The school’s new plan also aims to address reconciliation with Indigenous communities. “As a national institution, we have to understand that there’s a third pillar that needs to live at the National Theatre School, and that would be Indigenous culture, as opposed to just our current binary, which is English and French,” Arthurs says. NTS has already implemented an Indigenous artist-in-residence program, with dancer and choreographer Carlos Rivera in his first year of a two-year residency. Arthurs is looking forward to continuing the project with performer and storyteller Sheena Akoomalik from Pond Inlet, Nunavut, who will work on her directorial craft at NTS next year.

As important as that addition is, Arthurs is conscious of how critical it is to work in slow collaboration. “I think we have a long way to go before we understand what role we can play,” he says. “What we want to do is build the school’s vocabulary and its relationships with the Indigenous artistic community.”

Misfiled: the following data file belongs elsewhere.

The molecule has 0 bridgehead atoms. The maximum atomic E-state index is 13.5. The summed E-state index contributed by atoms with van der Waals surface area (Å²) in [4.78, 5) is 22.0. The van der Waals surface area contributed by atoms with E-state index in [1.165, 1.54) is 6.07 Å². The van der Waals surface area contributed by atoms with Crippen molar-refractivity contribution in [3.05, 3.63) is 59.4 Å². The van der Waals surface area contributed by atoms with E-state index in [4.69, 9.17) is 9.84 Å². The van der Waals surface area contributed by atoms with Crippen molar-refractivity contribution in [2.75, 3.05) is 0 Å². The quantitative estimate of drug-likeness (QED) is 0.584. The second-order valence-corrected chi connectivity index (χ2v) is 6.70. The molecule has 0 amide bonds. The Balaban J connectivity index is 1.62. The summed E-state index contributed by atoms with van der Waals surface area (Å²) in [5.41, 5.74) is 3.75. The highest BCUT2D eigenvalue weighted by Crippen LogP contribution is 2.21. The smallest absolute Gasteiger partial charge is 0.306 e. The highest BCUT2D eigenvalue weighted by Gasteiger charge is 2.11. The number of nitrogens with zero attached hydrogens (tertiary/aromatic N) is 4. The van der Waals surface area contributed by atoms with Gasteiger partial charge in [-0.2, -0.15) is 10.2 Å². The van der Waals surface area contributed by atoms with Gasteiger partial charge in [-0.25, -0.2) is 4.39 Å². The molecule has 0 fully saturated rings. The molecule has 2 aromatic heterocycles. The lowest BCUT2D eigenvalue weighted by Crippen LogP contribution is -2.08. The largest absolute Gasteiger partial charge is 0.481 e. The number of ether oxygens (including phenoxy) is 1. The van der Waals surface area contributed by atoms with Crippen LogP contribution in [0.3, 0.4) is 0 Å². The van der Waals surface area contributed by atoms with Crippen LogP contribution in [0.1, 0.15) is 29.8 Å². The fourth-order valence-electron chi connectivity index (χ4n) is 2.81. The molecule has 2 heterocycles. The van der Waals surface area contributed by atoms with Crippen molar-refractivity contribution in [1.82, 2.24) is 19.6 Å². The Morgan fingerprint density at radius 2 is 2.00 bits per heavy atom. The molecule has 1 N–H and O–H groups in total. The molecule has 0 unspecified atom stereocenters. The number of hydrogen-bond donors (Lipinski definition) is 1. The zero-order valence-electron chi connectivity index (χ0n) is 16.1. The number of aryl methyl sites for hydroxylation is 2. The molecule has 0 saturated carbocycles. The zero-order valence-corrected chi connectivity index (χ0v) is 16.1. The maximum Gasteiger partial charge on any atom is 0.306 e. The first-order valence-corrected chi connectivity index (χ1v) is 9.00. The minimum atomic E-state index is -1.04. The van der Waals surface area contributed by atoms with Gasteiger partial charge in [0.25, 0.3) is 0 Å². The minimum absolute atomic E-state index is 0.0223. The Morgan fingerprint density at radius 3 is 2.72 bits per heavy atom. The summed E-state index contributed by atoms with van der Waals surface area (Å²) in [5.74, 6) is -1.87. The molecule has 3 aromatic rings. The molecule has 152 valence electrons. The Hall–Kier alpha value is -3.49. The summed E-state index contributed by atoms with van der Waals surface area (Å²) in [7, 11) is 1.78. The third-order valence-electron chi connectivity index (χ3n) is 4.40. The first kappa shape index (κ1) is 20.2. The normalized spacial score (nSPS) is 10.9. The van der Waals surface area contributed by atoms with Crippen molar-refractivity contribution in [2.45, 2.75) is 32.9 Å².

Sheena Akoomalik and Carlos Rivera. Photo by Marie-Ève Rochon.

Inclusion is another one of NTS’s responsibilities. Because of the school’s sizable resources, the weight of its reputation, and the very small size of its classes, Arthurs says the admissions committee is responsible, in a real sense, for deciding who will populate the country’s stages a few years down the line. Nearly half of the students in this year’s graduating acting class are culturally diverse, a first for the school. “If we can actually embrace notions of inclusivity and diversity and make room for new kinds of stories, I think, very rapidly, the industry will have the tools it needs to make those changes on its stages,” he says. “We can actually be the genesis of that transformation.”